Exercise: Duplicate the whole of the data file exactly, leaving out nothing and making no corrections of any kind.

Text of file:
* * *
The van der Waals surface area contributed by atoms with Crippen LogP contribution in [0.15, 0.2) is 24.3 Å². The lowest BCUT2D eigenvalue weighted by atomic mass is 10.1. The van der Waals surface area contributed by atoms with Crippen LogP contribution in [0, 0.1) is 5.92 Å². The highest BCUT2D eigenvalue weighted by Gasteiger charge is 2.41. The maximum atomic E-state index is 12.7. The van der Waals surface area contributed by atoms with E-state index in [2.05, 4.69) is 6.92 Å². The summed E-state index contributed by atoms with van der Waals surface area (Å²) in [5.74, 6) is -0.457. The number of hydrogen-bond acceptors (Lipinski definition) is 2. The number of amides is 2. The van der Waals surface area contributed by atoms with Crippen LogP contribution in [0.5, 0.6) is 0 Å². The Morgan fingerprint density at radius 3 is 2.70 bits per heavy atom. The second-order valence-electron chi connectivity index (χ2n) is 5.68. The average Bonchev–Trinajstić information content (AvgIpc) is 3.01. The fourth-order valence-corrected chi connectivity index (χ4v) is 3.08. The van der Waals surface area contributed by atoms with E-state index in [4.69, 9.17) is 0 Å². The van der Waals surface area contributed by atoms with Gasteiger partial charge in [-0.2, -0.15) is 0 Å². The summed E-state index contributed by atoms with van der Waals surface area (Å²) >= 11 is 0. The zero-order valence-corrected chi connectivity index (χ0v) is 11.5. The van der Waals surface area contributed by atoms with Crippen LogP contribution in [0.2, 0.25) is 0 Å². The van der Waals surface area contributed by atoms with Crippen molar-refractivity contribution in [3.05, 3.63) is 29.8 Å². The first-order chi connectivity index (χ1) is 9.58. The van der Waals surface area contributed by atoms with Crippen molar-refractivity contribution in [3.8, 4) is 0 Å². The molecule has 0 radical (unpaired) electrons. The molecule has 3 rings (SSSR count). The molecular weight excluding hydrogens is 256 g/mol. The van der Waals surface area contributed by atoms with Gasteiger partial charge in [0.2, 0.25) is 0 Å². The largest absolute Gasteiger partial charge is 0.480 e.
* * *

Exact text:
The van der Waals surface area contributed by atoms with Crippen LogP contribution in [0.15, 0.2) is 24.3 Å². The lowest BCUT2D eigenvalue weighted by atomic mass is 10.1. The van der Waals surface area contributed by atoms with Crippen LogP contribution in [0, 0.1) is 5.92 Å². The highest BCUT2D eigenvalue weighted by Gasteiger charge is 2.41. The maximum atomic E-state index is 12.7. The van der Waals surface area contributed by atoms with E-state index in [2.05, 4.69) is 6.92 Å². The summed E-state index contributed by atoms with van der Waals surface area (Å²) in [5.74, 6) is -0.457. The number of hydrogen-bond acceptors (Lipinski definition) is 2. The number of amides is 2. The van der Waals surface area contributed by atoms with Crippen LogP contribution in [0.5, 0.6) is 0 Å². The Morgan fingerprint density at radius 3 is 2.70 bits per heavy atom. The second-order valence-electron chi connectivity index (χ2n) is 5.68. The average Bonchev–Trinajstić information content (AvgIpc) is 3.01. The fourth-order valence-corrected chi connectivity index (χ4v) is 3.08. The van der Waals surface area contributed by atoms with E-state index in [4.69, 9.17) is 0 Å². The van der Waals surface area contributed by atoms with Gasteiger partial charge in [-0.2, -0.15) is 0 Å². The summed E-state index contributed by atoms with van der Waals surface area (Å²) >= 11 is 0. The zero-order valence-corrected chi connectivity index (χ0v) is 11.5. The van der Waals surface area contributed by atoms with Crippen LogP contribution in [0.2, 0.25) is 0 Å². The van der Waals surface area contributed by atoms with Crippen molar-refractivity contribution in [3.05, 3.63) is 29.8 Å². The first-order chi connectivity index (χ1) is 9.58. The van der Waals surface area contributed by atoms with Crippen molar-refractivity contribution in [3.8, 4) is 0 Å². The molecule has 0 radical (unpaired) electrons. The molecule has 3 rings (SSSR count). The molecular weight excluding hydrogens is 256 g/mol. The van der Waals surface area contributed by atoms with Gasteiger partial charge in [0.2, 0.25) is 0 Å². The largest absolute Gasteiger partial charge is 0.480 e.